Agriculture

SC orders Kerala to compensate Endosulfan victims in 90 days

Over 20 years of aerial spraying on cashew plantations in Kerala and other states has left many with mental and physical disorders

 
By DTE Staff
Last Updated: Friday 13 January 2017
Two-year-old Saariya suffers from hydrocephalus and is enlisted in the beneficiary list (Savvy Soumya Misra/CSE) (January 2011)
Two-year-old Saariya suffers from hydrocephalus and is enlisted in the beneficiary list (Savvy Soumya Misra/CSE) (January 2011) Two-year-old Saariya suffers from hydrocephalus and is enlisted in the beneficiary list (Savvy Soumya Misra/CSE) (January 2011)

The Supreme Court, on Tuesday, directed the Kerala government to pay Rs 500 crores in three months as compensation to over 5,000 victims of the use of Endosulfan pesticide. People, especially newborns, have suffered deformaties, health complications and loss of family members due to exposure to the agrochemical.

The SC bench headed by Chief Justice J S Khehar also asked the state to consider setting up a medical facility to provide treatment to victims. The bench added that Kerala can also approach the Centre, state corporations and other entities for the compensation amount.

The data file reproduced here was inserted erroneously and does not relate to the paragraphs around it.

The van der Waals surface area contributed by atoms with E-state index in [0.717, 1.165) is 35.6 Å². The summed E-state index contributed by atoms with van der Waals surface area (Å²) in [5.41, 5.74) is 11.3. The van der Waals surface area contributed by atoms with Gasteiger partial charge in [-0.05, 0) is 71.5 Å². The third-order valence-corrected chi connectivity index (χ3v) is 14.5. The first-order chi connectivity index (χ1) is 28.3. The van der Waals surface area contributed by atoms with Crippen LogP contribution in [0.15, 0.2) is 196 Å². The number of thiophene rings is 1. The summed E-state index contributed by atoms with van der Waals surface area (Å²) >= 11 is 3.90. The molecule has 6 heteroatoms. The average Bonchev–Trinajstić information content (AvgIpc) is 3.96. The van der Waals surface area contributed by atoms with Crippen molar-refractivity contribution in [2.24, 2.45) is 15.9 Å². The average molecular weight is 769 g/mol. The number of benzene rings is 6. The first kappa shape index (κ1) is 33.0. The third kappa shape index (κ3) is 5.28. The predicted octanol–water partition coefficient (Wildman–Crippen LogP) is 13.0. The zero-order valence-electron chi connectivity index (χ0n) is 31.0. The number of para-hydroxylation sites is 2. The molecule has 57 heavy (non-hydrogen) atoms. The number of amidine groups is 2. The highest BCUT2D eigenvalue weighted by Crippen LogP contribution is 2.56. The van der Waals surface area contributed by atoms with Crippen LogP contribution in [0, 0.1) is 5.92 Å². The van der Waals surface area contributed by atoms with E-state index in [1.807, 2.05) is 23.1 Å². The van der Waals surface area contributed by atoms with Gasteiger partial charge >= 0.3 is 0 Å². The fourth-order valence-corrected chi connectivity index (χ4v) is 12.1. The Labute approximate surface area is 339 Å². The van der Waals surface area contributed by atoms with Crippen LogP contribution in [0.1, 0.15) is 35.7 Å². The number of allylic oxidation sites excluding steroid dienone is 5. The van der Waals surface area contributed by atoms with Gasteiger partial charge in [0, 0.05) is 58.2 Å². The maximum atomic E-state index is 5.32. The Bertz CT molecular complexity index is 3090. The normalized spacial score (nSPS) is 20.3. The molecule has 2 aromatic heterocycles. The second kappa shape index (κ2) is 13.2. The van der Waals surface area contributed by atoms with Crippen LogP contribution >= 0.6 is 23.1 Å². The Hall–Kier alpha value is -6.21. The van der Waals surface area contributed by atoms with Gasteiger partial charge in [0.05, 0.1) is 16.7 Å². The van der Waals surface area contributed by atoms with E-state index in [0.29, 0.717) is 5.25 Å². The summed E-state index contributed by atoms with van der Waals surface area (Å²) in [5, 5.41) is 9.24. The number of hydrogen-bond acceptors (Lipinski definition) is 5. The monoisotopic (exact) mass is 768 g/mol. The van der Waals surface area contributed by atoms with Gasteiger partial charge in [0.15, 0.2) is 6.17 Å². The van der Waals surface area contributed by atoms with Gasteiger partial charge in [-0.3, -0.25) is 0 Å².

Kerala has earmarked over Rs 180 crores as compensation to victims, reported The Hindu. The state has paid cash compensations ranging from Rs 5-2 lakhs.

 Endosulfan pesticide was used widely on crops like cashew, cotton, tea, paddy, fruits and others until 2011, when the Supreme Court banned its production and distribution. The health effects of the chemical include neurotoxicity, late sexual maturity, physical deformities, poisoning, among others.

Over 20 years of aerial spraying on cashew plantations in Kerala and other states has left many with mental and physical disorders. Studies have established linkages between aerial spraying of the pesticide and the growing health disorders in Kasaragod district. Over the years, other studies have confirmed these findings, and the health hazards associated with Endosulfan are now widely known and accepted.

The pesticide is a known carcinogen, neurotoxin and genotoxin (damages DNA); the Insecticides Act of 1968 recommends restricted use of endosulfan. The Stockholm Convention, a global treaty to protect human health and environment from such chemical compounds, has declared endosulfan a persistent organic pollutant and 73 countries have banned its use. Endosulfan has been classified has highly hazardous by USA and European Union. The Industrial Toxicological Research Centre in India also classifies Endosulfan as extremely hazardous.

 

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